GROUNDUP

Domestic workers celebrate workplace gains while reiterating call for Coida claims period to be extended

By Masego Mafata 18 June 2021

International Domestic Workers’ Day coincides with the founding of United Domestic Workers of South Africa (Udwosa) in 2019. (Photo: Masego Mafata)

‘There are still a number of our rights that are not recognised. We still have to fight,’ argue Udwosa activists citing Maria Mahlangu case.

Masego Mafata

First published by GroundUp

“We made history after winning the fight for the inclusion of domestic workers in the Compensation for Occupational Injuries and Diseases Act (Coida),” says Pinky Mashiane of United Domestic Workers of South Africa (Udwosa).

Mashiane was addressing a group of about 40 domestic workers gathered at Burger’s Park in Pretoria, to celebrate International Domestic Workers Day on Wednesday.

Mashiane gave the group an update on Maria Mahlangu’s Coida claim. Mahlangu’s case led to a Constitutional Court ruling in November last year that declared the exclusion of domestic workers from Coida unconstitutional, and that the Act applied retrospectively to 27 April 1994.

“Last Friday, the Mahlangu family and I had a meeting with Gauteng Provincial Chief Inspector at the Department of Labour Advocate Michael Msiza and his team. It was the first time that I saw the Department of Labour and the Compensation Fund addressing the case and understanding how Coida covers domestic workers,” she said.

Mashiane said she had previously had an experience with an official from the Compensation Fund who was unfamiliar with the retrospective claims process. Following the meeting on Friday, Mashiane said she felt encouraged.

According to Mashiane, Msiza told her that Mahlangu’s claim is being held up because the family she had worked for before she died is refusing to fill in the Compensation Fund forms.

Sylvia Mahlangu, her daughter, told GroundUp that she is considering legal action against the family. “I want the employers to appear in court and tell us what exactly happened when my mother died,” said Mahlangu.

According to Mashiane, the process cannot proceed without the signed Compensation Fund forms. She said getting employers to sign the forms is one of the most challenging parts of the claim process.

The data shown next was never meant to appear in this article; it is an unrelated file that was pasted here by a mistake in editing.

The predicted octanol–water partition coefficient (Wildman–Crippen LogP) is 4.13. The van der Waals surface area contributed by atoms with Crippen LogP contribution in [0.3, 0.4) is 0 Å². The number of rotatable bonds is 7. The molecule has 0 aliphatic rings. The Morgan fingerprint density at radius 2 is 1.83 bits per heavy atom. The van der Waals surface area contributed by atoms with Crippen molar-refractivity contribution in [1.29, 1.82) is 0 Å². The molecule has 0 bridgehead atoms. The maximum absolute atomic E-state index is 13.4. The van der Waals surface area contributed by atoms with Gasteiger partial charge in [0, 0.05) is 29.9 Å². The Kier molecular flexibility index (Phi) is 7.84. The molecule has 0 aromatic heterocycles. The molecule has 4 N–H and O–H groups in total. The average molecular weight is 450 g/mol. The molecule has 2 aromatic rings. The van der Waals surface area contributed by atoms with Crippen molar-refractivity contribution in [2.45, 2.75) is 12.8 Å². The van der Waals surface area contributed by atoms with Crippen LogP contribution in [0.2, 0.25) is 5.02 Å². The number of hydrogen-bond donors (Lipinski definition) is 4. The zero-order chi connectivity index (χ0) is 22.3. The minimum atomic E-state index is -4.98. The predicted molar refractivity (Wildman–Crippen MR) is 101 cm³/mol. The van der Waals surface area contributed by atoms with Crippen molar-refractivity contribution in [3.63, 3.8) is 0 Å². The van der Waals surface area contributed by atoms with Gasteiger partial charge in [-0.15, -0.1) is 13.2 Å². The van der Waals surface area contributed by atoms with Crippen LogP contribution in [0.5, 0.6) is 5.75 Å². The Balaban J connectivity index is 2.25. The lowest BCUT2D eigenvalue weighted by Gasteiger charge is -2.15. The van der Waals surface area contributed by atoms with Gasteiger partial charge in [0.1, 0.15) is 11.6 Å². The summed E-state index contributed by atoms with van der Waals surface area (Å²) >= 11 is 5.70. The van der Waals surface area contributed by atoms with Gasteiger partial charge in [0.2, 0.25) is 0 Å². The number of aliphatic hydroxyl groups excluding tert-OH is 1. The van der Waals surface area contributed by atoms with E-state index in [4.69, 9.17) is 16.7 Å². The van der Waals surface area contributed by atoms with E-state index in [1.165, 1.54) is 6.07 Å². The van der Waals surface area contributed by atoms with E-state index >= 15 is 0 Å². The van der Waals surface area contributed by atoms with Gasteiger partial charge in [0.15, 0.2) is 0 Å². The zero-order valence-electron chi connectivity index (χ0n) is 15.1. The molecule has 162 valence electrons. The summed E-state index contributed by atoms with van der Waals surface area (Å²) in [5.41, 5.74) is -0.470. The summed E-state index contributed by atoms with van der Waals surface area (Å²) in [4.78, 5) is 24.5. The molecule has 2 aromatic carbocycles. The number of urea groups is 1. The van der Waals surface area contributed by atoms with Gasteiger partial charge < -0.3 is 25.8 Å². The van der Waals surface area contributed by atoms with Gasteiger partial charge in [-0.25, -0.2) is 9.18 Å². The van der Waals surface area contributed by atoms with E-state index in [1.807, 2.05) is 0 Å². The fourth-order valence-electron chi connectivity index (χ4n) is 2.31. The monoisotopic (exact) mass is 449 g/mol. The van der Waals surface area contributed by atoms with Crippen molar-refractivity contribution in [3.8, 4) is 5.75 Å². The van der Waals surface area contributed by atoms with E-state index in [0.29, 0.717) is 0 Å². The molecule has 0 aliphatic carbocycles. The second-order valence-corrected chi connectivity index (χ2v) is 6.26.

“This is exactly why we are calling for the retrospective claims period to be increased to 36 months. Some people still have to go and find their former employers who have sold their houses and moved to new places,” she said.

According to the Compensation Commissioner, Vuyo Mafata, domestic workers only have until November 2021 to submit retrospective claims of the last 27 years. He said any retrospective claim submitted after this period will be “looked at according to its merits”. However, an extension of the retrospective claims period is under consideration.

“The extension of the prescription period for claims is part of the Amendment Bill that is currently in Parliament. We don’t know when Parliament will conclude their processes,” said Mafata.

Mashiane, together with other Udwosa members, produced a comedy sketch to educate domestic workers about how to apply for Coida. The skit was performed at Burger’s Park as part of the day’s celebrations.

Rose Mahlangu, one of the domestic workers who performed in it, said, “It is great that domestic workers will be compensated for injuries, diseases and death sustained while at work. However, there are still a number of our rights as domestic workers that are not recognised. We still have to fight.”

Mashiane said, while it was important to celebrate the victories, it was equally important to note that there are still many challenges that domestic workers are fighting against. DM

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